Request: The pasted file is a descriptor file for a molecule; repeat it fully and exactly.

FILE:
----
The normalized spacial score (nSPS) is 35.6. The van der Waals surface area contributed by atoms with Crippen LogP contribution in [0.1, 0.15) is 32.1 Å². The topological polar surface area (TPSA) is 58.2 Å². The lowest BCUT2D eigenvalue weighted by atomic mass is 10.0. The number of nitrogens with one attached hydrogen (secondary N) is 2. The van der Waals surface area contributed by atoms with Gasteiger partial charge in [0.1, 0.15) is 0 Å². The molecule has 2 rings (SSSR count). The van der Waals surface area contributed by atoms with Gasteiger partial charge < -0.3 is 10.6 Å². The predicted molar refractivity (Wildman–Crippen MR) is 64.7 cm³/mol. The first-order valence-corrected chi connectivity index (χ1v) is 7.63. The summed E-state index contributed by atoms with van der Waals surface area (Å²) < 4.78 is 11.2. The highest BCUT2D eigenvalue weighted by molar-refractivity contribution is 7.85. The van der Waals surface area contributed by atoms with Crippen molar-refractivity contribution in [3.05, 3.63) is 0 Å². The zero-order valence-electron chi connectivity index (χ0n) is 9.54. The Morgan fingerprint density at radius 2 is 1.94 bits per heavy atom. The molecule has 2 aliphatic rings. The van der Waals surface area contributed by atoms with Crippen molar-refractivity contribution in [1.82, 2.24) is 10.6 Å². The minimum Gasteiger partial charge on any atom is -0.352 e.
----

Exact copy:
The normalized spacial score (nSPS) is 35.6. The van der Waals surface area contributed by atoms with Crippen LogP contribution in [0.1, 0.15) is 32.1 Å². The topological polar surface area (TPSA) is 58.2 Å². The lowest BCUT2D eigenvalue weighted by atomic mass is 10.0. The number of nitrogens with one attached hydrogen (secondary N) is 2. The van der Waals surface area contributed by atoms with Gasteiger partial charge in [0.1, 0.15) is 0 Å². The molecule has 2 rings (SSSR count). The van der Waals surface area contributed by atoms with Gasteiger partial charge < -0.3 is 10.6 Å². The predicted molar refractivity (Wildman–Crippen MR) is 64.7 cm³/mol. The first-order valence-corrected chi connectivity index (χ1v) is 7.63. The summed E-state index contributed by atoms with van der Waals surface area (Å²) < 4.78 is 11.2. The highest BCUT2D eigenvalue weighted by molar-refractivity contribution is 7.85. The van der Waals surface area contributed by atoms with Crippen molar-refractivity contribution in [3.05, 3.63) is 0 Å². The zero-order valence-electron chi connectivity index (χ0n) is 9.54. The Morgan fingerprint density at radius 2 is 1.94 bits per heavy atom. The molecule has 2 aliphatic rings. The van der Waals surface area contributed by atoms with Crippen molar-refractivity contribution in [1.82, 2.24) is 10.6 Å². The minimum Gasteiger partial charge on any atom is -0.352 e.